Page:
Explore Emily Ford’s experience as the first woman and person of color to embark on a thru-hike of the Ice Age Trail in winter during the Nelson Institute Tales from Planet Earth Film series screening and discussion of Breaking Trail. This special event will include an opportunity to screen the film on February 7 from 7-8:30 p.m. at the UW South Madison Partnership and February 8 from 7-8:30 p.m. at the Marquee Theater on the University of Wisconsin-Madison campus.
The event will feature a special conversation with Ford and Nelson Institute community partnership liaison, James Edward Mills, who will discuss Ford’s journey with her sled dog Diggins and the ways this experience tested their endurance, while also showcasing the unexpected kindness of strangers.
“I hope it helps pave the path for others to unabashedly go out and seek their own adventures. No matter who they are or what they look like,” Ford said of her mission to share this story. “Everyone has a dream – it may not be hiking 1200 miles in the winter – but it’s something I hope [will help] other folks feel empowered to blaze their own path.”
Ford, who has become well-known for breaking barriers and strongly supporting initiatives that make the outdoors more accessible for all, says she did not set out to become an icon.
“I just wanted to do a long hike. I am laid off December to February so that’s the time I have to do anything like that. I was hoping to become a thousand miler,” Ford shared.
In fact, Ford says she originally set out to connect with nature.
“I love noticing what nature is doing,” Ford said. “When I spend enough consecutive days outside, I start to notice what the little dudes are doing in nature (i.e., insects, rodents, plants, and the movement of water) because they make up the big scene. I love the patterns that can be found out in the wild. Seasons are beautiful and nature follows those patterns and does what it needs to do. I want to hone that skill in my life.”
“I hope it helps pave the path for others to unabashedly go out and seek their own adventures. No matter who they are or what they look like.”
While Ford was focused on her connection with nature, she wasn’t alone. Her trail companion, a borrowed sled dog named Diggins, provided her support and assistance with the long trek.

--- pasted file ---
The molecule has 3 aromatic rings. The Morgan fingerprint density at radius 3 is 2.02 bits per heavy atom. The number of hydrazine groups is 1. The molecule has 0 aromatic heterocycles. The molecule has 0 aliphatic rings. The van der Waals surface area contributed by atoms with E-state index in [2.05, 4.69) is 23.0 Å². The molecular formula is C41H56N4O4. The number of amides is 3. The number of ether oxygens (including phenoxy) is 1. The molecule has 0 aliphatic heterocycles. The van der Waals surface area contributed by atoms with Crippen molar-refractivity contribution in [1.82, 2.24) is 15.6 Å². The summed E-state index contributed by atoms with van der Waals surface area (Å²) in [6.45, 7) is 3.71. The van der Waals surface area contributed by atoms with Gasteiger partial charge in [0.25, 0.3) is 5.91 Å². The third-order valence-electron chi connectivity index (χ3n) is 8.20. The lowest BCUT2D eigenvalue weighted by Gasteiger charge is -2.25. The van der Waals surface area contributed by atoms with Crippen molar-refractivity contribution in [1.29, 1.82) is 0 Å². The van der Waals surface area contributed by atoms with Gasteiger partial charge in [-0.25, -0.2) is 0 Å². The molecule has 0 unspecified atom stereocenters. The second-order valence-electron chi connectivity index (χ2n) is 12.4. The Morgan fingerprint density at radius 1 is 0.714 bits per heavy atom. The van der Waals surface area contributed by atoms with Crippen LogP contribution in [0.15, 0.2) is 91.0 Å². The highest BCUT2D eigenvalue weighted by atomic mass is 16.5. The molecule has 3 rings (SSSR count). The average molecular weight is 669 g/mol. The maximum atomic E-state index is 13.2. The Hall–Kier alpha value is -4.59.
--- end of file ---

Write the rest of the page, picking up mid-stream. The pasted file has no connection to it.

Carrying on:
“Ah Diggins, she’s my girl,” said Ford. “She was always a good check in on the trip. I think that as animals, humans do better if we have something to take care of. Having her to think of helped me not make too many bad [or] risky choices and be mindful of my physical [and] metal health… She’s also a great puller. I do want to be clear that she didn’t drag me across Wisconsin, but she definitely helped! We became best friends, she’s the best girl.”
In addition to Diggins, Ford was also joined virtually by her many social media followers who were supporting her journey and cheering her on from afar. As she shared her experience on social media, Ford began to see that her personal goals of connecting with nature and challenging herself had started to inspire others. By mile 500, Ford received a message from Jesse Roesler, a documentarian interested in filming Ford’s experience.
“Jesse sent me a message on Instagram and I took some time on a zero day to think about if I wanted to say yes. Like most things in my life, I figured a “yes” wouldn’t hurt,” Ford said. “The story is about me and Diggins and our trek across Wisconsin in the middle of the pandemic and a bit after George Floyd’s murder. He [Roesler] pushed out the message that I firmly believe in which is everyone deserves to feel safe in the outdoors and the outdoors is for everybody.”
This message is what Ford hopes her film, which premiered at the Banff Film Festival, and events like Tales from Planet Earth will bring to others.
“It’s important,” said Ford. “Every person is important and we as a collective are important. That includes everything under the sun.”
Learn more about this event and related partner events, and register here.